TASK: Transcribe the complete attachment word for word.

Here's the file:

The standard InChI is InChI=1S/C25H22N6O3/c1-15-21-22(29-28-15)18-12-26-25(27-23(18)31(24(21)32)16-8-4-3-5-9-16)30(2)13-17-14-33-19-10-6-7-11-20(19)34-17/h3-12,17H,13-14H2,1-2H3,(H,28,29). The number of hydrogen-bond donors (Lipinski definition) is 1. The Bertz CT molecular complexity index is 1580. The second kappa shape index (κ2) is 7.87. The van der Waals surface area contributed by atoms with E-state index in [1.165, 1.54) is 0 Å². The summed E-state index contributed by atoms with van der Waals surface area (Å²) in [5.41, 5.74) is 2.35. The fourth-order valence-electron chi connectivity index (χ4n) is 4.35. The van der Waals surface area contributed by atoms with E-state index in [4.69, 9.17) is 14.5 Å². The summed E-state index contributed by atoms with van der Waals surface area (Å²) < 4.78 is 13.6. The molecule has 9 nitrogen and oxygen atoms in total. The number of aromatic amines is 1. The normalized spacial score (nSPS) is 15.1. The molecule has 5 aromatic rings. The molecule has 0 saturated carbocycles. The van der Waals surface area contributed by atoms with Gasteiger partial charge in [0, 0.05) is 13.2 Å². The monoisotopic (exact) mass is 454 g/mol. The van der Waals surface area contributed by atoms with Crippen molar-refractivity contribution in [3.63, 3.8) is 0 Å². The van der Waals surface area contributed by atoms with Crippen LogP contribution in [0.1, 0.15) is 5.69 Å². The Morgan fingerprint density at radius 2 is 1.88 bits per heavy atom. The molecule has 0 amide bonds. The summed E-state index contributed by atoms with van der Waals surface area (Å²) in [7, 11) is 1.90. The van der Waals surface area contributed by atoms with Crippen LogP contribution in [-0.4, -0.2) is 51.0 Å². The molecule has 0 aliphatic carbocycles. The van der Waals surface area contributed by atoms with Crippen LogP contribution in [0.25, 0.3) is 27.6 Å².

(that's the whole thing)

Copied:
The standard InChI is InChI=1S/C25H22N6O3/c1-15-21-22(29-28-15)18-12-26-25(27-23(18)31(24(21)32)16-8-4-3-5-9-16)30(2)13-17-14-33-19-10-6-7-11-20(19)34-17/h3-12,17H,13-14H2,1-2H3,(H,28,29). The number of hydrogen-bond donors (Lipinski definition) is 1. The Bertz CT molecular complexity index is 1580. The second kappa shape index (κ2) is 7.87. The van der Waals surface area contributed by atoms with E-state index in [1.165, 1.54) is 0 Å². The summed E-state index contributed by atoms with van der Waals surface area (Å²) in [5.41, 5.74) is 2.35. The fourth-order valence-electron chi connectivity index (χ4n) is 4.35. The van der Waals surface area contributed by atoms with E-state index in [4.69, 9.17) is 14.5 Å². The summed E-state index contributed by atoms with van der Waals surface area (Å²) < 4.78 is 13.6. The molecule has 9 nitrogen and oxygen atoms in total. The number of aromatic amines is 1. The normalized spacial score (nSPS) is 15.1. The molecule has 5 aromatic rings. The molecule has 0 saturated carbocycles. The van der Waals surface area contributed by atoms with Gasteiger partial charge in [0, 0.05) is 13.2 Å². The monoisotopic (exact) mass is 454 g/mol. The van der Waals surface area contributed by atoms with Crippen molar-refractivity contribution in [3.63, 3.8) is 0 Å². The van der Waals surface area contributed by atoms with Crippen LogP contribution in [0.1, 0.15) is 5.69 Å². The Morgan fingerprint density at radius 2 is 1.88 bits per heavy atom. The molecule has 0 amide bonds. The summed E-state index contributed by atoms with van der Waals surface area (Å²) in [7, 11) is 1.90. The van der Waals surface area contributed by atoms with Crippen LogP contribution in [-0.4, -0.2) is 51.0 Å². The molecule has 0 aliphatic carbocycles. The van der Waals surface area contributed by atoms with Crippen LogP contribution in [0.25, 0.3) is 27.6 Å².